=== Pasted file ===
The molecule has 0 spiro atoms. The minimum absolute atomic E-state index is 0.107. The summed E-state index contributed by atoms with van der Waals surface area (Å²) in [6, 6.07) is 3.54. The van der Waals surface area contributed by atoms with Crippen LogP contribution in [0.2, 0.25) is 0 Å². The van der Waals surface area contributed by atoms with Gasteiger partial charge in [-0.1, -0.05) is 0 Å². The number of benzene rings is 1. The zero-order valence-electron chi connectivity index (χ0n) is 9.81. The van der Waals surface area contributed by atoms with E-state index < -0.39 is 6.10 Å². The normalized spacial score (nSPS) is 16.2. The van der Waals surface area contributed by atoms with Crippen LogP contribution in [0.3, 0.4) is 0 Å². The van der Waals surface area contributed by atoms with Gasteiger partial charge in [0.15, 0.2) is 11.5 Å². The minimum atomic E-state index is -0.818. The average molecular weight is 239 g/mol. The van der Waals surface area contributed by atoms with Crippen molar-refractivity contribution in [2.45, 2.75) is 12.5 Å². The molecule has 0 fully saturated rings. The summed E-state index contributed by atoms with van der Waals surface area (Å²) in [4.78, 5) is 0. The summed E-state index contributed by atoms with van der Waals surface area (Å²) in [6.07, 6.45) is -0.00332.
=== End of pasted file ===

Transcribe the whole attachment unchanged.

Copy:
The molecule has 0 spiro atoms. The minimum absolute atomic E-state index is 0.107. The summed E-state index contributed by atoms with van der Waals surface area (Å²) in [6, 6.07) is 3.54. The van der Waals surface area contributed by atoms with Crippen LogP contribution in [0.2, 0.25) is 0 Å². The van der Waals surface area contributed by atoms with Gasteiger partial charge in [-0.1, -0.05) is 0 Å². The number of benzene rings is 1. The zero-order valence-electron chi connectivity index (χ0n) is 9.81. The van der Waals surface area contributed by atoms with E-state index < -0.39 is 6.10 Å². The normalized spacial score (nSPS) is 16.2. The van der Waals surface area contributed by atoms with Crippen LogP contribution in [0.3, 0.4) is 0 Å². The van der Waals surface area contributed by atoms with Gasteiger partial charge in [0.15, 0.2) is 11.5 Å². The minimum atomic E-state index is -0.818. The average molecular weight is 239 g/mol. The van der Waals surface area contributed by atoms with Crippen molar-refractivity contribution in [2.45, 2.75) is 12.5 Å². The molecule has 0 fully saturated rings. The summed E-state index contributed by atoms with van der Waals surface area (Å²) in [4.78, 5) is 0. The summed E-state index contributed by atoms with van der Waals surface area (Å²) in [6.07, 6.45) is -0.00332.